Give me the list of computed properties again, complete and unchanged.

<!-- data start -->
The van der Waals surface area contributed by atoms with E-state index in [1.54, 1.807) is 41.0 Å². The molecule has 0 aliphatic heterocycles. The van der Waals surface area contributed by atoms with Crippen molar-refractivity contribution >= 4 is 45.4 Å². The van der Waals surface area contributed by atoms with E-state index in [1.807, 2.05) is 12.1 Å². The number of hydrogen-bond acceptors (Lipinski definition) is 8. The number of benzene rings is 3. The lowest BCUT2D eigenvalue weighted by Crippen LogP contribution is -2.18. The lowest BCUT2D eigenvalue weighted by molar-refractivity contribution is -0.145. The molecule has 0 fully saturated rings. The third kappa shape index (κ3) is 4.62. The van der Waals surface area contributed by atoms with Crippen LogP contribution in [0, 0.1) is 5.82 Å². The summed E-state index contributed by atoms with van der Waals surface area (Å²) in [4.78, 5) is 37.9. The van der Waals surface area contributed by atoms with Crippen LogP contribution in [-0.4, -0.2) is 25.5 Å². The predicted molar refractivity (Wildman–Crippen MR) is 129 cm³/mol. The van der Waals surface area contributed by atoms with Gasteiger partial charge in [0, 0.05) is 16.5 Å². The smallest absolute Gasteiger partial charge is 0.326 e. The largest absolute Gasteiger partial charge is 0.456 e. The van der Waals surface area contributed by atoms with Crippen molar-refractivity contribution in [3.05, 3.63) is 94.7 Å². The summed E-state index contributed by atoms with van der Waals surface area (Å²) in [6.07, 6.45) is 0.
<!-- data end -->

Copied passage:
The van der Waals surface area contributed by atoms with E-state index in [1.54, 1.807) is 41.0 Å². The molecule has 0 aliphatic heterocycles. The van der Waals surface area contributed by atoms with Crippen molar-refractivity contribution >= 4 is 45.4 Å². The van der Waals surface area contributed by atoms with E-state index in [1.807, 2.05) is 12.1 Å². The number of hydrogen-bond acceptors (Lipinski definition) is 8. The number of benzene rings is 3. The lowest BCUT2D eigenvalue weighted by Crippen LogP contribution is -2.18. The lowest BCUT2D eigenvalue weighted by molar-refractivity contribution is -0.145. The molecule has 0 fully saturated rings. The third kappa shape index (κ3) is 4.62. The van der Waals surface area contributed by atoms with Crippen LogP contribution in [0, 0.1) is 5.82 Å². The summed E-state index contributed by atoms with van der Waals surface area (Å²) in [4.78, 5) is 37.9. The van der Waals surface area contributed by atoms with Crippen LogP contribution in [-0.4, -0.2) is 25.5 Å². The predicted molar refractivity (Wildman–Crippen MR) is 129 cm³/mol. The van der Waals surface area contributed by atoms with Gasteiger partial charge in [0, 0.05) is 16.5 Å². The smallest absolute Gasteiger partial charge is 0.326 e. The largest absolute Gasteiger partial charge is 0.456 e. The van der Waals surface area contributed by atoms with Crippen molar-refractivity contribution in [3.05, 3.63) is 94.7 Å². The summed E-state index contributed by atoms with van der Waals surface area (Å²) in [6.07, 6.45) is 0.